"Diena": "Icelandic Investors Portrait. Who He Is, Where He Earns Money, How He Learns about Latvia, and Where He Invests?" "IBS Prudentia" partner comments
22 September 2006This year, Icelandic businessmen have acquired several enterprises in Latvia, including "Lateko banka", the chemical production plant "Ķīmiskā rūpnīca Spodrība" and one of the largest wood processing enterprises, "Vika Wood". So what is the Icelandic investor's portrait?
So far, Icelandic investors entering the Latvian market tried to later expand their operations and investments. Jon Helgi Gudmundsson has transacted some of the largest deals in Latvia, enterprises affiliated with Gudmundsson have been investing money in several Latvian business sectors: wood industry (SIA Biko-Lat, SIA CED, SIA Vika Wood), construction supplies trade (SIA Depo Diy), financial sector (a/s Lateko banka). Also to be mentioned - businessman Gisli Reynisson, who initially acquired the confectionery "Staburadze", then the confectionery "Laima" and juice producer "Gutta". Unfortunately, "Diena" failed to get in touch with the two - Icelanders are rather reticent and do not like to speak about their business and future plans.
Although first Icelandic investors arrived in Latvia already in 1993, largest Icelanders' investments in Latvia were made after Latvia's accession to the European Union. Investment banker, "IBS Prudentia" partner Ģirts Rungainis points out that Icelandic investors' activities were prompted by not only Latvia's accession to the EU, but also economic development in Iceland, rising prices of real estate and companies' shares.
"The Icelanders have money from the increasing prices of real estate and other assets, they have earned comparatively much and can invest this money also in Latvia. Latvia is a small country and its mentality is easy to understand to the Icelanders, besides, investing in Latvia is comparatively easy, and business environment is also rather investment-friendly," believes Rungainis.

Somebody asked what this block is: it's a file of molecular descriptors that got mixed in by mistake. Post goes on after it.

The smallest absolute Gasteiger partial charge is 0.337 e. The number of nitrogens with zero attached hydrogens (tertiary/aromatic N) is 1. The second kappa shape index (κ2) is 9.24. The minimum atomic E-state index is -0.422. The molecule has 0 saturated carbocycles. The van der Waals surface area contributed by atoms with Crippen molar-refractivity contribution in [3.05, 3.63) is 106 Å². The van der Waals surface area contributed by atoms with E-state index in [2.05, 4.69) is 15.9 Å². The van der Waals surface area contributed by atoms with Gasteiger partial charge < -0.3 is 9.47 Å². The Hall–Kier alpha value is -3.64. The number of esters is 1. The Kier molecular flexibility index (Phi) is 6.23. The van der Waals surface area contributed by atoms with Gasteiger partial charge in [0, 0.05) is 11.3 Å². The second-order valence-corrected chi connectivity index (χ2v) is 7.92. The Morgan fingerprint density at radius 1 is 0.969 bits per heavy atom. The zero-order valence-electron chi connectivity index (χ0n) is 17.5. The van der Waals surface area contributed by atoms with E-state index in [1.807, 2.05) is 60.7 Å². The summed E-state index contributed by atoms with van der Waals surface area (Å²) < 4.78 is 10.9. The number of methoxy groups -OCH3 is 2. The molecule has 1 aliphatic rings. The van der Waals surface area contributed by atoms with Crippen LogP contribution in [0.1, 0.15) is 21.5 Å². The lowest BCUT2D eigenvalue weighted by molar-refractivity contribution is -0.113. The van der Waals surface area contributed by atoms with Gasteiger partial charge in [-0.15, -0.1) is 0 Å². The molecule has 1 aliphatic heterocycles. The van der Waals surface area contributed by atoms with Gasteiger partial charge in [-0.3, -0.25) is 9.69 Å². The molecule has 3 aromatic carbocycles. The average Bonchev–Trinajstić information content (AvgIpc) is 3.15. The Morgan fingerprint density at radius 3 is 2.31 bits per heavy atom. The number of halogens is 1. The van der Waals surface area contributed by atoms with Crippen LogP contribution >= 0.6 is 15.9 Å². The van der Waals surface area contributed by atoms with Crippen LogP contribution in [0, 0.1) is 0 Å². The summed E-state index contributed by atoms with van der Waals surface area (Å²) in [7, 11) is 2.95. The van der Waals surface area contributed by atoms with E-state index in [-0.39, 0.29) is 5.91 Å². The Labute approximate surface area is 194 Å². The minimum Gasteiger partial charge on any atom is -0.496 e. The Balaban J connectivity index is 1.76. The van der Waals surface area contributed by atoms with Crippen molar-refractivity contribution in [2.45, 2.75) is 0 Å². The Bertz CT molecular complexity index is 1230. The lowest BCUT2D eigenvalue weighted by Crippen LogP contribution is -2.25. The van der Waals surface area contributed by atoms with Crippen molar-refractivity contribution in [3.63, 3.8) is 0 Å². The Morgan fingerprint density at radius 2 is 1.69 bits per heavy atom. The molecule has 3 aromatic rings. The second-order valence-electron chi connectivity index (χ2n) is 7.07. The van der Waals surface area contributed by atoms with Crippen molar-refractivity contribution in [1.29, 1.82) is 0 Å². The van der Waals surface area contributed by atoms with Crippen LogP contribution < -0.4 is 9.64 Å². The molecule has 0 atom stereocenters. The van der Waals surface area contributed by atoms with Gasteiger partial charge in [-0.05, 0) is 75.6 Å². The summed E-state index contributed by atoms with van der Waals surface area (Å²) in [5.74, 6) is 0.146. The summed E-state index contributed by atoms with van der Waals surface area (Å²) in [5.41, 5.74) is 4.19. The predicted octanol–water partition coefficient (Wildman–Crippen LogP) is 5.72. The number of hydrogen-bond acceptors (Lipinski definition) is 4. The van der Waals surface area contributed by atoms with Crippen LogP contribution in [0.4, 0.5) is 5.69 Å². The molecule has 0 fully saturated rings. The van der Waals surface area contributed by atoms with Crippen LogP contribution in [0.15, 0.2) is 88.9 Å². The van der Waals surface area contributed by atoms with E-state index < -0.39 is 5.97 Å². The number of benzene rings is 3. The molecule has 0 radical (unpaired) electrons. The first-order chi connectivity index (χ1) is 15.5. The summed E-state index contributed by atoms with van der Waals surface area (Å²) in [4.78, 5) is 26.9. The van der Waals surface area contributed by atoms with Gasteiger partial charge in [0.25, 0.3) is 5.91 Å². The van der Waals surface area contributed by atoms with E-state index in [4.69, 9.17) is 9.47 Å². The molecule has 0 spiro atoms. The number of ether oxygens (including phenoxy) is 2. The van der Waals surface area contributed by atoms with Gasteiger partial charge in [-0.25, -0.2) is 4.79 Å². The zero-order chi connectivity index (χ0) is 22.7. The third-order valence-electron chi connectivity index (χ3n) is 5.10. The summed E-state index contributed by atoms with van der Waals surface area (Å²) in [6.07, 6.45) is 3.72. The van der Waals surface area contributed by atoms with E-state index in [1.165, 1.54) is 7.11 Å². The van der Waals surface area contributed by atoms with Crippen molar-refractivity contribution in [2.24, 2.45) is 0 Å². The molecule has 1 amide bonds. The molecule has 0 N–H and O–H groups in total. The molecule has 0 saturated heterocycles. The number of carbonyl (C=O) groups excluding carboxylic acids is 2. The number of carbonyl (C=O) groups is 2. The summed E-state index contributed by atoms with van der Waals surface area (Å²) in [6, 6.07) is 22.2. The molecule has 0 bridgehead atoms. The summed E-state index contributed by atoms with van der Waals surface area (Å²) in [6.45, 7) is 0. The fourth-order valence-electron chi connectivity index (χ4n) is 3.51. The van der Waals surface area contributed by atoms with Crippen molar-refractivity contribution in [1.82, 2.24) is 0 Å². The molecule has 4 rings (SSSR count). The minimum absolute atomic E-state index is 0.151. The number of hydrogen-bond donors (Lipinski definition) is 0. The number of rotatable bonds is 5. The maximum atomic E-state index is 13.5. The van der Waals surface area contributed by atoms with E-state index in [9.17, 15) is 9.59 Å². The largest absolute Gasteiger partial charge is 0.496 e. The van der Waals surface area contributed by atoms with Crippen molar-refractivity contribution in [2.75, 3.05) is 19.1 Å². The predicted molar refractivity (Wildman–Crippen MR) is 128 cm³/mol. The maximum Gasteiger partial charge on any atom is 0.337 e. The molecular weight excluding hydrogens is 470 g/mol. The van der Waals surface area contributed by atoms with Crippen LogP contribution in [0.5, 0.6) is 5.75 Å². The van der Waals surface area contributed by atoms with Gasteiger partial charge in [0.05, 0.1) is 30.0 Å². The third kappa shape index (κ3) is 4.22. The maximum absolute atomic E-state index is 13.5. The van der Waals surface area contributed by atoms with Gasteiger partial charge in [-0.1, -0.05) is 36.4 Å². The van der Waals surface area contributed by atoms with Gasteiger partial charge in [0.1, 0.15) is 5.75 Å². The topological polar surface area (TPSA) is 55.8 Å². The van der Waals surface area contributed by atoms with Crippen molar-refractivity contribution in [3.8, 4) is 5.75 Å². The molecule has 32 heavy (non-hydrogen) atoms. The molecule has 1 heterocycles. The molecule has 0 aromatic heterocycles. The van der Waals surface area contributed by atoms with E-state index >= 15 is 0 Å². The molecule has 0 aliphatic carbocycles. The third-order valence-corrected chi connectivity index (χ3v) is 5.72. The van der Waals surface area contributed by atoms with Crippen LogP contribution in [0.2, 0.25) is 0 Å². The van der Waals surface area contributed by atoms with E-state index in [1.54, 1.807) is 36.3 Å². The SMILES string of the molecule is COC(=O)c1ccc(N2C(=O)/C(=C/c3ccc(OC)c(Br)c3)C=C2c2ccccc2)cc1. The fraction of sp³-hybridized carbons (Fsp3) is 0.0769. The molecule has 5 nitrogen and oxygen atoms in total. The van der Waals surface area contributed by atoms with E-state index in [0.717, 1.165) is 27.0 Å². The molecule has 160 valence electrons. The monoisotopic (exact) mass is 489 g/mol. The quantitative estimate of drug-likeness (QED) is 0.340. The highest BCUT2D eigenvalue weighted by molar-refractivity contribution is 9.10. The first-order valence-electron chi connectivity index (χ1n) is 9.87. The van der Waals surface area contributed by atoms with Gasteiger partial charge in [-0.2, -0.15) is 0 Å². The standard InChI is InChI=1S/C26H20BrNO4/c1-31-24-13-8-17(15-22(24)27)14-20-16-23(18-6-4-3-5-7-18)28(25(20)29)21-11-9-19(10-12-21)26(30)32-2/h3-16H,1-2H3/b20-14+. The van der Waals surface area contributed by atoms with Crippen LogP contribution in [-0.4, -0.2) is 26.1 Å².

Seeking other opportunities
In Rungainis' opinion, Icelandic investors fall into two categories: persons with major business experience in Iceland who seek inexpensive and advantageous deals in the sectors where they do or have been doing business, whereas investors in the other category are younger businessmen - financial investors, investment bankers, who are ready to take risks and seek more complex investment cases. Experts are confident that Icelandic investors will continue making investments in Latvia, because they know and understand the Latvian market.
Rungainis notes that the Icelanders use tested methods for entering Latvia, and try to work according to their usual business practices. "They want to repeat the successful investment cycle they pulled off in Iceland. Time will come when the Icelanders will sell their shares in Latvian companies and quit the market, seeking other opportunities."